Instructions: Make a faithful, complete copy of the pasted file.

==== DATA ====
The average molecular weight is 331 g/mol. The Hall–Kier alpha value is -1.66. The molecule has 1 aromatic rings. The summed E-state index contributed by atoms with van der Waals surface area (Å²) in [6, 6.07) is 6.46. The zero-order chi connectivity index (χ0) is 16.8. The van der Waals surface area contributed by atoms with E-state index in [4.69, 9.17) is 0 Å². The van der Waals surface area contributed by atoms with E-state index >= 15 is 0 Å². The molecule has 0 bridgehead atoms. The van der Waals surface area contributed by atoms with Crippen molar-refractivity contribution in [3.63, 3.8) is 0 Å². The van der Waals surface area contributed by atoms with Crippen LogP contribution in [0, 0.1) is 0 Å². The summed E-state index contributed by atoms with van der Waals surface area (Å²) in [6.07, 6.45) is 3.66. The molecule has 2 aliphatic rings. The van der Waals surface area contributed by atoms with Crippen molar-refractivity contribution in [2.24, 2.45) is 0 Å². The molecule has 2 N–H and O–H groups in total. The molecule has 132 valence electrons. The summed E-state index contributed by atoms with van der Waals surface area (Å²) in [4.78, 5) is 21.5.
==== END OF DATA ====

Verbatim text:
The average molecular weight is 331 g/mol. The Hall–Kier alpha value is -1.66. The molecule has 1 aromatic rings. The summed E-state index contributed by atoms with van der Waals surface area (Å²) in [6, 6.07) is 6.46. The zero-order chi connectivity index (χ0) is 16.8. The van der Waals surface area contributed by atoms with E-state index in [4.69, 9.17) is 0 Å². The van der Waals surface area contributed by atoms with E-state index >= 15 is 0 Å². The molecule has 0 bridgehead atoms. The van der Waals surface area contributed by atoms with Crippen molar-refractivity contribution in [3.63, 3.8) is 0 Å². The van der Waals surface area contributed by atoms with Crippen LogP contribution in [0, 0.1) is 0 Å². The summed E-state index contributed by atoms with van der Waals surface area (Å²) in [6.07, 6.45) is 3.66. The molecule has 2 aliphatic rings. The van der Waals surface area contributed by atoms with Crippen molar-refractivity contribution in [2.24, 2.45) is 0 Å². The molecule has 2 N–H and O–H groups in total. The molecule has 132 valence electrons. The summed E-state index contributed by atoms with van der Waals surface area (Å²) in [4.78, 5) is 21.5.